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National Museum of Mali

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Musée National du Mali
Established14 February 1953; 71 years ago (14 February 1953)
LocationBamako, Mali
Coordinates12°39′31″N 7°59′57″W / 12.658632°N 7.999298°W / 12.658632; -7.999298
TypeMalian culture and history
DirectorDr. Samuel Sidibé
ArchitectJean-Loup Pivin

The National Museum of Malí (French: Musée national du Mali) is an archaeological and anthropological museum located in Bamako, the capital of Mali. It presents permanent and temporary exhibits on the history of Mali, as well as the musical instruments, dress, and ritual objects associated with Mali's various ethnic groups.

Concrete model of the Great Mosque of Djenné

Concrete models of several important cultural landmarks, such as the mosques of Djenné and Timbuktu are displayed outside on the grounds of the museum.


The National Museum began under French colonial rule as the Sudanese Museum, part of the Institut Français d’Afrique Noire (IFAN) under Théodore Monod. It was opened on February 14, 1953, under the direction of Ukrainian archaeologist Y. Shumowskyi. Archaeologist Y. Shumovskyi had worked in the museum for nine years, gathering a significant portion (nearly 3000) of the holdings.

With the independence of the Republic of Mali in 1960, the Sudanese Museum became the National Museum of Mali, with the new objectives of promoting national unity and celebrating Malian traditional culture. However, lack of financial means and absence of qualified personnel caused some deterioration in the museum's collections.

New location and funding[edit]

On March 30, 1956, the National Museum moved into a new cemented structure, created by architect Jean-Loup Pivin from traditional Malian designs. Since the 1992 election of former archaeologist Alpha Oumar Konaré to Mali's presidency, the museum's funding has increased considerably, leaving it among the best in West Africa. [1]

The museum often hosts part of African Photography Encounters, a biannual photography activity.

Collaboration with the Aga Khan Trust for Culture[edit]

In June 2006, Samuel Sidibé, the director of the National Museum of Mali, signed an agreement of collaboration with the Aga Khan Trust for Culture (AKTC). The agreement provided the museum with a new information technology system, and an improvement of the conservation facilities of its collections. It built on a memorandum of cooperation between the Ministry of Culture of Mali and the trust, relating to the conservation of earth architecture.[1]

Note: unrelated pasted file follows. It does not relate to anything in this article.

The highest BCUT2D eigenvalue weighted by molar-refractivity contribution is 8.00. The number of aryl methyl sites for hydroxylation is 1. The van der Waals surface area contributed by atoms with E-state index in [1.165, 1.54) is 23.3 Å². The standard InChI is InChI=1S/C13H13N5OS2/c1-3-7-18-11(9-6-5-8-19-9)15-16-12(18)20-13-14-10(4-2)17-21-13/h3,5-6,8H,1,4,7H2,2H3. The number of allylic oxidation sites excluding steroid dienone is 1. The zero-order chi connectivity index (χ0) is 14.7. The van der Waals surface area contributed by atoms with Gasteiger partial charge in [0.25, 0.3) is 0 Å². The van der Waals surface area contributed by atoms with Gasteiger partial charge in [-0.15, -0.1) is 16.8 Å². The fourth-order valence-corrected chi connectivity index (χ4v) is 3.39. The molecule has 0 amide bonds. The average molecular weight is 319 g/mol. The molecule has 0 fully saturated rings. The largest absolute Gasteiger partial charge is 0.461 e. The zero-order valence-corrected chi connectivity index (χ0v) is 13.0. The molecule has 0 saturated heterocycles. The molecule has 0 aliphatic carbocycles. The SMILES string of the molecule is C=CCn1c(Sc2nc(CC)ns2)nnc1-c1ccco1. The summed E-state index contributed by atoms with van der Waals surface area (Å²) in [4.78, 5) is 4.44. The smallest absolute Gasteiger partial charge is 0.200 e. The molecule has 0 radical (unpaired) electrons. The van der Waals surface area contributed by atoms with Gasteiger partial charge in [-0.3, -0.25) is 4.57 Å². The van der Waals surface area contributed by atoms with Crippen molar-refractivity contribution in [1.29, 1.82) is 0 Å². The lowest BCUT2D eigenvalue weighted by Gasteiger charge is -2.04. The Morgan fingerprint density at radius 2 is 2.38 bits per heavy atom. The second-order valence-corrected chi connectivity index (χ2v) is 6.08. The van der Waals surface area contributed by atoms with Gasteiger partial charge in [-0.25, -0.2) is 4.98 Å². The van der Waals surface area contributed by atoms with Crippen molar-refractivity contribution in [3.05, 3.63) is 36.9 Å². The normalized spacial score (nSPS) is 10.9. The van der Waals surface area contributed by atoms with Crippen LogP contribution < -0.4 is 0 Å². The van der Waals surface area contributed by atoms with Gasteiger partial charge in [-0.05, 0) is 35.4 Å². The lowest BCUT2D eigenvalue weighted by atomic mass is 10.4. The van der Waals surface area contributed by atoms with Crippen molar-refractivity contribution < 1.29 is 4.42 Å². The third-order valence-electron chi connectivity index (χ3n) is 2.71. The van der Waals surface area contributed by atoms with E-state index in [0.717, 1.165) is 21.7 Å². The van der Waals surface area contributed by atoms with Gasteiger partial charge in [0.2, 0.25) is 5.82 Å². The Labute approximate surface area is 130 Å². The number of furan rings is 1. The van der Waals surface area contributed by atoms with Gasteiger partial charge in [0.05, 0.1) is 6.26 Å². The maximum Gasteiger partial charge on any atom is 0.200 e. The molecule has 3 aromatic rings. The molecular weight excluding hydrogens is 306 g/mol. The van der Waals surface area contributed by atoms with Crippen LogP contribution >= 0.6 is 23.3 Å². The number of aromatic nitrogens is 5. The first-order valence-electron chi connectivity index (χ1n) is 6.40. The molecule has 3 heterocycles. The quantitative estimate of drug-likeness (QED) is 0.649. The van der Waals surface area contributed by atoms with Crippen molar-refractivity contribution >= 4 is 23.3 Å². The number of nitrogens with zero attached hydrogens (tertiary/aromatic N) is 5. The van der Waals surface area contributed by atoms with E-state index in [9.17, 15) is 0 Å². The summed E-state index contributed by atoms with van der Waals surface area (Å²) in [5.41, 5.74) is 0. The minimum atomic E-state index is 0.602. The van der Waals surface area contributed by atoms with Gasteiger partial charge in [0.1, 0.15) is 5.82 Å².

The agreement sets out a plan for the AKTC's Museums Project unit to support and work with the National Museum of Mali. A digital database of the museum's collections and digital archive of images and sounds will be created, with technical equipment, software and training to be provided by the trust. In addition, the reserve collections of archaeology and textiles will be reorganized, with support to be provided for the construction of a new building for conservation and restoration work. Containers specially designed for classifying, storing and conserving archaeological artefacts will be installed in the museum's storage areas, while the textiles storage area will also receive new equipment which meets international standards for conserving precious materials. The work is to be carried out through a joint collaboration between the museum and the AKTC.[1]


Textile collection

The National Museum of Mali has a large collection of 10,000 objects: mostly ethnographic, archeological or West African art objects. This collection is enriched by 40,000 photographs in black and white, 12,000 negatives, 500 audio recordings and 300 video recordings.[2] The Collective for the National Museum of Mali[3] aims to promote the digital presence of the museum and to mitigate risks induced by the COVID-19 crisis that could endanger the collections.[4]


  1. ^ Velton 101.


  1. ^ a b "The Aga Khan Trust for Culture and the National Museum of Mali sign a Collaboration Agreement" (Press release). Musée National du Mali / AKTC. 2006-06-07. Archived from the original on 2007-10-13. Retrieved 2007-10-22.
  2. ^ Ambouroué Avaro, Anne (UNESCO) (2007). "Enquête sur les pratiques documentaires dans les musées de l'Afrique sub-saharienne". Retrieved 2021-02-28.
  3. ^ Musée National du Mali (2021-02-16). "Collectif Pour le Musée National du Mali". Retrieved 2021-02-28.
  4. ^ "Can the blockchain help secure museum collections? Aftermath of COVID-19 : cultural heritage at risk". Uncopied.art. 2021-02-13. Retrieved 2021-02-28.
  • This article began as a translation of the corresponding article in the French Wikipedia, accessed 18 December 2005.
  • Velton, Ross. Mali: The Bradt Travel Guide. Chalfont St Peter, England: Bradt, 2000.